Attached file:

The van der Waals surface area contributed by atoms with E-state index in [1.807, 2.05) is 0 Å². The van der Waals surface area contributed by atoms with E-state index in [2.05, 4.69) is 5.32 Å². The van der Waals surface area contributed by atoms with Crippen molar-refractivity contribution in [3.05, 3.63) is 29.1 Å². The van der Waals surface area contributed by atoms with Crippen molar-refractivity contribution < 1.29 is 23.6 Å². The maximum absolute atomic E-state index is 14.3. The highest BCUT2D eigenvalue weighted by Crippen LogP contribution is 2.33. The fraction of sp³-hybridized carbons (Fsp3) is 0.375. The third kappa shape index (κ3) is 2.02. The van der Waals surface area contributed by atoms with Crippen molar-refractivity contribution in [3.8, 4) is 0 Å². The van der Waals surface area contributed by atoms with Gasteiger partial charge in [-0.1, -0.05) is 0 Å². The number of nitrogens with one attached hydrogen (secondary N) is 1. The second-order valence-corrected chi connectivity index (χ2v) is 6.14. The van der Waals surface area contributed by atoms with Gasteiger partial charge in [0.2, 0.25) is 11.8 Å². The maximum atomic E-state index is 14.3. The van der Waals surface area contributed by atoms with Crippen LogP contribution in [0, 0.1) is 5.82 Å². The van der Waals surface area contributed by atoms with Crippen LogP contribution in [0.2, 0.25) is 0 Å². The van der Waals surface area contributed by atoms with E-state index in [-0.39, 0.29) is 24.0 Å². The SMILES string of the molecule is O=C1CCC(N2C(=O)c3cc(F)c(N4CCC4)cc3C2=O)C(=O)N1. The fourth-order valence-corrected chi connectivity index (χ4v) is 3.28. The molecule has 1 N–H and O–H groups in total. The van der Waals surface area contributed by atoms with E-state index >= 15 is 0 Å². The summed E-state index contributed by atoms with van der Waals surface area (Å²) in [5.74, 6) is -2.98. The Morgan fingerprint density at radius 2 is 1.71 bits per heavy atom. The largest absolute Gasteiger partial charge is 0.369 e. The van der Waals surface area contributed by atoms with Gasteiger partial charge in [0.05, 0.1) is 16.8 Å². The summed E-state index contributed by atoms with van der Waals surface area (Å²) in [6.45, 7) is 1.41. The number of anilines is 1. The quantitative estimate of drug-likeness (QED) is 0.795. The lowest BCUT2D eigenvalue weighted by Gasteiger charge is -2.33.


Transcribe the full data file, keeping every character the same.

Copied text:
The van der Waals surface area contributed by atoms with E-state index in [1.807, 2.05) is 0 Å². The van der Waals surface area contributed by atoms with E-state index in [2.05, 4.69) is 5.32 Å². The van der Waals surface area contributed by atoms with Crippen molar-refractivity contribution in [3.05, 3.63) is 29.1 Å². The van der Waals surface area contributed by atoms with Crippen molar-refractivity contribution < 1.29 is 23.6 Å². The maximum absolute atomic E-state index is 14.3. The highest BCUT2D eigenvalue weighted by Crippen LogP contribution is 2.33. The fraction of sp³-hybridized carbons (Fsp3) is 0.375. The third kappa shape index (κ3) is 2.02. The van der Waals surface area contributed by atoms with Crippen molar-refractivity contribution in [3.8, 4) is 0 Å². The van der Waals surface area contributed by atoms with Gasteiger partial charge in [-0.1, -0.05) is 0 Å². The number of nitrogens with one attached hydrogen (secondary N) is 1. The second-order valence-corrected chi connectivity index (χ2v) is 6.14. The van der Waals surface area contributed by atoms with Gasteiger partial charge in [0.2, 0.25) is 11.8 Å². The maximum atomic E-state index is 14.3. The van der Waals surface area contributed by atoms with Crippen LogP contribution in [0, 0.1) is 5.82 Å². The van der Waals surface area contributed by atoms with Crippen LogP contribution in [0.2, 0.25) is 0 Å². The van der Waals surface area contributed by atoms with E-state index in [-0.39, 0.29) is 24.0 Å². The SMILES string of the molecule is O=C1CCC(N2C(=O)c3cc(F)c(N4CCC4)cc3C2=O)C(=O)N1. The fourth-order valence-corrected chi connectivity index (χ4v) is 3.28. The molecule has 1 N–H and O–H groups in total. The van der Waals surface area contributed by atoms with E-state index >= 15 is 0 Å². The summed E-state index contributed by atoms with van der Waals surface area (Å²) in [5.74, 6) is -2.98. The Morgan fingerprint density at radius 2 is 1.71 bits per heavy atom. The largest absolute Gasteiger partial charge is 0.369 e. The van der Waals surface area contributed by atoms with Gasteiger partial charge in [0.05, 0.1) is 16.8 Å². The summed E-state index contributed by atoms with van der Waals surface area (Å²) in [6.45, 7) is 1.41. The number of anilines is 1. The quantitative estimate of drug-likeness (QED) is 0.795. The lowest BCUT2D eigenvalue weighted by Gasteiger charge is -2.33.